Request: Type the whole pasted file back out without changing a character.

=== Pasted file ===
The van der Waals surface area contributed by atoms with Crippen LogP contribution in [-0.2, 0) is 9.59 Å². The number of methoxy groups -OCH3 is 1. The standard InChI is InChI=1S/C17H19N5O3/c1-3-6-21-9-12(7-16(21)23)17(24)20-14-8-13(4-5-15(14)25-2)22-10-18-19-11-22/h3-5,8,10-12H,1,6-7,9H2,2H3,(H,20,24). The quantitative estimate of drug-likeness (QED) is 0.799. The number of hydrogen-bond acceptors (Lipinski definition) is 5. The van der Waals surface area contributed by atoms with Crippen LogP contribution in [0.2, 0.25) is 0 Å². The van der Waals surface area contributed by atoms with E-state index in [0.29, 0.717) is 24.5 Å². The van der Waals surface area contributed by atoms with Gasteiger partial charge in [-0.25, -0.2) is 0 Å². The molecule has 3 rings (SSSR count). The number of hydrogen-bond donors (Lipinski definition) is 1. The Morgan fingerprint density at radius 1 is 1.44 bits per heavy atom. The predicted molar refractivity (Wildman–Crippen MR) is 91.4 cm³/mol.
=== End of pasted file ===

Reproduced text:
The van der Waals surface area contributed by atoms with Crippen LogP contribution in [-0.2, 0) is 9.59 Å². The number of methoxy groups -OCH3 is 1. The standard InChI is InChI=1S/C17H19N5O3/c1-3-6-21-9-12(7-16(21)23)17(24)20-14-8-13(4-5-15(14)25-2)22-10-18-19-11-22/h3-5,8,10-12H,1,6-7,9H2,2H3,(H,20,24). The quantitative estimate of drug-likeness (QED) is 0.799. The number of hydrogen-bond acceptors (Lipinski definition) is 5. The van der Waals surface area contributed by atoms with Crippen LogP contribution in [0.2, 0.25) is 0 Å². The van der Waals surface area contributed by atoms with E-state index in [0.29, 0.717) is 24.5 Å². The van der Waals surface area contributed by atoms with Gasteiger partial charge in [-0.25, -0.2) is 0 Å². The molecule has 3 rings (SSSR count). The number of hydrogen-bond donors (Lipinski definition) is 1. The Morgan fingerprint density at radius 1 is 1.44 bits per heavy atom. The predicted molar refractivity (Wildman–Crippen MR) is 91.4 cm³/mol.